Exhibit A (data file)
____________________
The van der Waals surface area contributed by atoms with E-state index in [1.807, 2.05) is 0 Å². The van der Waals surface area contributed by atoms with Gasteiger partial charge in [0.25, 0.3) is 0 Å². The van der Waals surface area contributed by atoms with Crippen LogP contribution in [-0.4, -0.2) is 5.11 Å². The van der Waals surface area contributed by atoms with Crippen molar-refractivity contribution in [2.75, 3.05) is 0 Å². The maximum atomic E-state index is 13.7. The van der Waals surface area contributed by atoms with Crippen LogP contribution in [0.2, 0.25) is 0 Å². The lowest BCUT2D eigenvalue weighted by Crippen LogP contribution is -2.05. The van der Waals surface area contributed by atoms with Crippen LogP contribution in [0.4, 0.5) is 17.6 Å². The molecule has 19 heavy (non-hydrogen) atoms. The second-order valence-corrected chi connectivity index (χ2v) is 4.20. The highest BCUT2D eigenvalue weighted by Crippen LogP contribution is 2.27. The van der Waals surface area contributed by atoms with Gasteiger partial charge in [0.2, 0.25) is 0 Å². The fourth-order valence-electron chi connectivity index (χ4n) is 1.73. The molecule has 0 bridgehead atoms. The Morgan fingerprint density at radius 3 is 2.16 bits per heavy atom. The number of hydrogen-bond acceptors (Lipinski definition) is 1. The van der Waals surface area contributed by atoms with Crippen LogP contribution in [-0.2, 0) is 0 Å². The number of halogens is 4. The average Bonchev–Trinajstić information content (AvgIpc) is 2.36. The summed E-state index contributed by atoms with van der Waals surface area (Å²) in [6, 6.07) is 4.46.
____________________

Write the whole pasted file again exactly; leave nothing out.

The van der Waals surface area contributed by atoms with E-state index in [1.807, 2.05) is 0 Å². The van der Waals surface area contributed by atoms with Gasteiger partial charge in [0.25, 0.3) is 0 Å². The van der Waals surface area contributed by atoms with Crippen LogP contribution in [-0.4, -0.2) is 5.11 Å². The van der Waals surface area contributed by atoms with Crippen molar-refractivity contribution in [2.75, 3.05) is 0 Å². The maximum atomic E-state index is 13.7. The van der Waals surface area contributed by atoms with Crippen LogP contribution in [0.2, 0.25) is 0 Å². The lowest BCUT2D eigenvalue weighted by Crippen LogP contribution is -2.05. The van der Waals surface area contributed by atoms with Crippen LogP contribution in [0.4, 0.5) is 17.6 Å². The molecule has 19 heavy (non-hydrogen) atoms. The second-order valence-corrected chi connectivity index (χ2v) is 4.20. The highest BCUT2D eigenvalue weighted by Crippen LogP contribution is 2.27. The van der Waals surface area contributed by atoms with Gasteiger partial charge in [0.2, 0.25) is 0 Å². The fourth-order valence-electron chi connectivity index (χ4n) is 1.73. The molecule has 0 bridgehead atoms. The Morgan fingerprint density at radius 3 is 2.16 bits per heavy atom. The number of hydrogen-bond acceptors (Lipinski definition) is 1. The van der Waals surface area contributed by atoms with Crippen LogP contribution in [-0.2, 0) is 0 Å². The number of halogens is 4. The average Bonchev–Trinajstić information content (AvgIpc) is 2.36. The summed E-state index contributed by atoms with van der Waals surface area (Å²) in [6, 6.07) is 4.46.